Six-month paternity leave for Nestlé Kenya staff


A mother and her newborn baby. Nestlé’s Kenyan male employees who usually have two weeks paternity leave will have a longer break in the event that they are the primary guardian of a new born or an adopted child. PHOTO | BILLY MUTAI

Nestlé Kenya will by the end of the year introduce a paternity leave of up to six months for male employees who are sole caregivers of their families in a policy change meant to give fathers equal treatment to women.

The change is in tandem with the parent company’s new global policy requiring that all “primary caregivers” should be eligible for fully paid leave days of up to 14 weeks, which can be extended to six months on a portion of the workers’ salaries.

The directive by Swiss-based Nestlé means that all its male employees who usually have two weeks paternity leave will have a longer break in the event that they are the primary guardian of a new born, or an adopted child.

The policy could see its male employees also work for six hours a day for six months on full remuneration, benefits currently being enjoyed only by women.

“There are several instances where a man becomes the sole caregiver in a family; this new policy will see such employees become eligible for provisions on leave days as well as pay,” said Brinda Chiniah, the corporate communications manager for Nestlé Kenya.

These scenarios include but are not limited to the extended hospitalisation of the mother, adoption of a child or in the tragic event that the mother dies during or after child birth.

“We are currently working on extending the benefits to primary caregivers as stipulated in the new policy. We hope this will be in place by the end of the year.”

The firm, whose brands include Nescafé, Maggi, Milo, Nido, KitKat and Nesquik, says the extended maternity leave days will also be available for all its female employees who opt for it. Nestlé Kenya has 185 employees.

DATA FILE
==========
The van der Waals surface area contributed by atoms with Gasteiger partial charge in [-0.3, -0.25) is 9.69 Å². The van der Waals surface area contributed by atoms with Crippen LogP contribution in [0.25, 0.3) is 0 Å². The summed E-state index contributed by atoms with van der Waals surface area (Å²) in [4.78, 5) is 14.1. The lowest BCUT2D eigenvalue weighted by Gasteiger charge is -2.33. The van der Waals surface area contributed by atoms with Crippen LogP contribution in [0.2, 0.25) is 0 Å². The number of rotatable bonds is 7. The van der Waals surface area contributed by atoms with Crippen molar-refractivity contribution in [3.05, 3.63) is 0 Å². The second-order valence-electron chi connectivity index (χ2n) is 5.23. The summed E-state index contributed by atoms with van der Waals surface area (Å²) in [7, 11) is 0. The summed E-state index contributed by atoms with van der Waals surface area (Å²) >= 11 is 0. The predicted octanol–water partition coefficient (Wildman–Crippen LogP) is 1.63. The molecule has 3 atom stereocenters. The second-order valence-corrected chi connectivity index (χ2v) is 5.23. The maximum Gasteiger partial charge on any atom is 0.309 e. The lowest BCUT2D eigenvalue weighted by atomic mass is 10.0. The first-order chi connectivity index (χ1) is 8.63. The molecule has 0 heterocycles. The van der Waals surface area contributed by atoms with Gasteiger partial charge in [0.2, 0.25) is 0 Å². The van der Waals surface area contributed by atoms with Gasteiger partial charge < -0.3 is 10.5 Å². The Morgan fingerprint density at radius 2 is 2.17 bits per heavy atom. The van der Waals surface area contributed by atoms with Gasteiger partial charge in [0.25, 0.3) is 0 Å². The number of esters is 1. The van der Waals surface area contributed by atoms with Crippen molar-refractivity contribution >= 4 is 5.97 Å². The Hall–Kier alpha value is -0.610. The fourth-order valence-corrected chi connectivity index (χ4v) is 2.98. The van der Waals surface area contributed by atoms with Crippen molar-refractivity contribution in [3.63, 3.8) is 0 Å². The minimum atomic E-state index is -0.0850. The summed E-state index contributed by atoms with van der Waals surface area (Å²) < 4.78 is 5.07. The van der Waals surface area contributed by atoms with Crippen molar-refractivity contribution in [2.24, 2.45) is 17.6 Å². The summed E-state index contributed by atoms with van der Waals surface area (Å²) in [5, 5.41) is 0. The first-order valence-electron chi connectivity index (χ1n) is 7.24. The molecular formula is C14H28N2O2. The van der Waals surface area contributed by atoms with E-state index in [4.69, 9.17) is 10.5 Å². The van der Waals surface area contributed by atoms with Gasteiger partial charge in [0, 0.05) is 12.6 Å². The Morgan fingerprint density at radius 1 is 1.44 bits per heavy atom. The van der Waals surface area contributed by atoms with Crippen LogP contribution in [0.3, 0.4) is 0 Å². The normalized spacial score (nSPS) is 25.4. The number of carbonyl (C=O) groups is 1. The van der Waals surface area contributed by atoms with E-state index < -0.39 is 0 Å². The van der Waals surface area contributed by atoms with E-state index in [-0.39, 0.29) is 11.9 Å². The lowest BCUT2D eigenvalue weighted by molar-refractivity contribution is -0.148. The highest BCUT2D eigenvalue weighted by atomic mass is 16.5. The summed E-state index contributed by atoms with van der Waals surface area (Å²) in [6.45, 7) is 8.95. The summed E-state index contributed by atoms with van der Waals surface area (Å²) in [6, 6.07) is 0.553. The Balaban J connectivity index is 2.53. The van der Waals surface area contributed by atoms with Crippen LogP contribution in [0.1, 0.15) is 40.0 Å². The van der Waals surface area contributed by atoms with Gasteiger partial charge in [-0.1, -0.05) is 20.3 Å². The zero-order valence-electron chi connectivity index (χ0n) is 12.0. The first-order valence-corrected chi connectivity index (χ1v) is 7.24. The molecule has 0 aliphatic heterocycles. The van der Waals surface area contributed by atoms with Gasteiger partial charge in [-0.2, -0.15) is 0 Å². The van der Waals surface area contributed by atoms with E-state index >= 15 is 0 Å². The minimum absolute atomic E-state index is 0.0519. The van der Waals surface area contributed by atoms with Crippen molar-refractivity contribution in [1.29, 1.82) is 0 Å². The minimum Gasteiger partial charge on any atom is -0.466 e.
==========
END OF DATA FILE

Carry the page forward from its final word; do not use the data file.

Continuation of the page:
The new policy has also made a half-day postnatal working schedule mandatory across its markets, adding that all employees should return to their or equivalent jobs after maternity.

“Nestlé markets that are currently below the minimum standards in this policy should establish a roadmap, with a timeline, to meet them by 2018,” Nestlé said in a recent notice to its subsidiaries.

Ms Chiniah told the Business Daily that Nestle Kenya has already implemented most of the global policy directives but expects to have fully complied by the end of the year.

Nestlé’s actions are in tandem with a growing push by multinational companies (some with Kenyan subsidiaries) to improve the welfare of parents among their workforce.

In March global telecom giant Vodafone, Safaricom’s parent company, introduced an enhanced maternity package across 30 countries, potentially benefiting over 1,000 women.

Safaricom began implementing it on April 1, increasing the fully-paid maternity leave from three to four months.

Vodafone’s programme also introduced a provision for employees returning from leave to work half-day for six months on their full pay.

“Too many talented women leave working life because they face a difficult choice between either caring for a newborn baby or maintaining their careers,” said Vittorio Colao, Vodafone’s group chief executive.

A survey by KPMG found that recruiting and training new employees to replace those who leave after giving birth costs multinationals approximately $47 billion (Sh4.7 trillion) every year.

The report also noted that offering women 16 weeks of fully paid leave, as opposed to the minimum legal limit, would cost the firms an extra $28 billion (Sh2.8 trillion) every year.